Madness, Betrayal and the Lash: The Epic Voyage of Captain George Vancouver

Madness, Betrayal and the Lash: The Epic Voyage of Captain George Vancouver

Stephen R. Bown

Language: English

Pages: 272

ISBN: 1553653394

Format: PDF / Kindle (mobi) / ePub


From 1792 to 1795, George Vancouver sailed the Pacific as the captain of his own expedition — and as an agent of imperial ambition. To map a place is to control it, and Britain had its eyes on America's Pacific coast. And map it Vancouver did. His voyage was one of history’s greatest feats of maritime daring, discovery, and diplomacy, and his marine survey of Hawaii and the Pacific coast was at its time the most comprehensive ever undertaken. But just two years after returning to Britain, the 40-year-old Vancouver, hounded by critics, shamed by public humiliation at the fists of an aristocratic sailor he had flogged, and blacklisted because of a perceived failure to follow the Admiralty’s directives, died in poverty, nearly forgotten. In this riveting and perceptive biography, historian Stephen Bown delves into the events that destroyed Vancouver’s reputation and restores his position as one of the greatest explorers of the Age of Discovery.

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Dalrymple, the same man who had years before strenuously argued for the existence of a great southern continent, now turned his attention to Pacific America. In early 1789, he published a short pamphlet with a mighty name: Plan for Promoting the Fur Trade and Securing It to This Country by Uniting the Operations of the East India and Hudson’s Bay Companies. His plan was based on a solid knowledge of the budding trade and included excerpts from the journals of the principal and pioneering

a far-flung trading enterprise, since the distance west across the Pacific to China was ten thousand miles, and Spanish ports were generally closed to foreign ships. In addition to being the wettest place in North America and one of the wettest in the world (annual rainfall on western Vancouver Island is as much as 3,300 millimetres, or 130 inches), the region’s tricky currents and frequent fog made for extremely treacherous sailing. The west coast of Vancouver Island later became known as “the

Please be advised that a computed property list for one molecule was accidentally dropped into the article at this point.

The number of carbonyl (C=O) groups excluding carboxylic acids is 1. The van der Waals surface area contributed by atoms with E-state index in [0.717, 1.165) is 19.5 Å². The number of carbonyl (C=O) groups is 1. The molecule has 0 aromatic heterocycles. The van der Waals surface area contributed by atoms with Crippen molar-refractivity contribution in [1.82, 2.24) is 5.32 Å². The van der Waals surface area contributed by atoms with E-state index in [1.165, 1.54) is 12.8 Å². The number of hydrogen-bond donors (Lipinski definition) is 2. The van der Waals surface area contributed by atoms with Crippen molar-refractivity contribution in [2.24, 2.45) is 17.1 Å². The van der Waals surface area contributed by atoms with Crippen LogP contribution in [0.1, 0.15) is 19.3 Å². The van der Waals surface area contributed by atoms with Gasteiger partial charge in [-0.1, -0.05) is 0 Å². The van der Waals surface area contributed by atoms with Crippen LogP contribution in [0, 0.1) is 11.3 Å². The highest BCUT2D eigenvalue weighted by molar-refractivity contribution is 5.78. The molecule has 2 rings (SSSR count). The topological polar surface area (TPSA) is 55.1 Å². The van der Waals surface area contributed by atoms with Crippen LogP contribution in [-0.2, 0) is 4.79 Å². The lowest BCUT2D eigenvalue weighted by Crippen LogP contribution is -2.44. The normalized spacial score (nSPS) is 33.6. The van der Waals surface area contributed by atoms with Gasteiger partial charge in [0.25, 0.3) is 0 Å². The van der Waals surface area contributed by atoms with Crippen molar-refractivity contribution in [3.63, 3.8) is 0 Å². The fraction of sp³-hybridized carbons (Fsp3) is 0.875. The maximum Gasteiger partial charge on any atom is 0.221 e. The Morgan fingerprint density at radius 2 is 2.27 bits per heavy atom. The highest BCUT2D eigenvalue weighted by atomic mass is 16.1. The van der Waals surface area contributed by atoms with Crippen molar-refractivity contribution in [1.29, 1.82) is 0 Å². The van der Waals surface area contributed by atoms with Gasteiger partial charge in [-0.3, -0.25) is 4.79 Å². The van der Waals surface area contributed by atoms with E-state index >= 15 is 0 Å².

responsibilities during the voyage. For unknown reasons Vancouver, who was responsible for choosing most of his officers, objected to Menzies’s appointment. “The Commander of the Expedition made some objections,” Menzies wrote, “what they were I never heard.” Vancouver’s objections had nothing to do with Menzies personally—indeed, his credentials for such a voyage could hardly be matched—but had more to do with the fact that he felt Menzies was being pushed on him against custom by Banks. In the

were unloaded from the ship and delivered directly to Banks. Vancouver was pressured to withdraw his request for a court martial—a simple task, since Vancouver never held a grudge and Menzies had apologized to him for the incident. Banks then secured Menzies’s journals for himself, shutting down Vancouver’s request. He argued that Menzies should continue to receive his large salary while preparing his journals to Banks’s satisfaction but was unsuccessful. Menzies, not phenomenally wealthy like

by experience. Although he could boast of circumnavigating the globe with Cook, a routine life in King’s Lynn—a life like the one his brothers and sisters were leading—was forever lost to him. The navy was his family now. IN 1775, AFTER COOK’S triumphant return from nearly seven years of explorations on the far side of the globe, the aging mariner enjoyed widespread fame and admiration. King George III awarded him a royal coat of arms; the Royal Society presented him with the Copley Gold Medal

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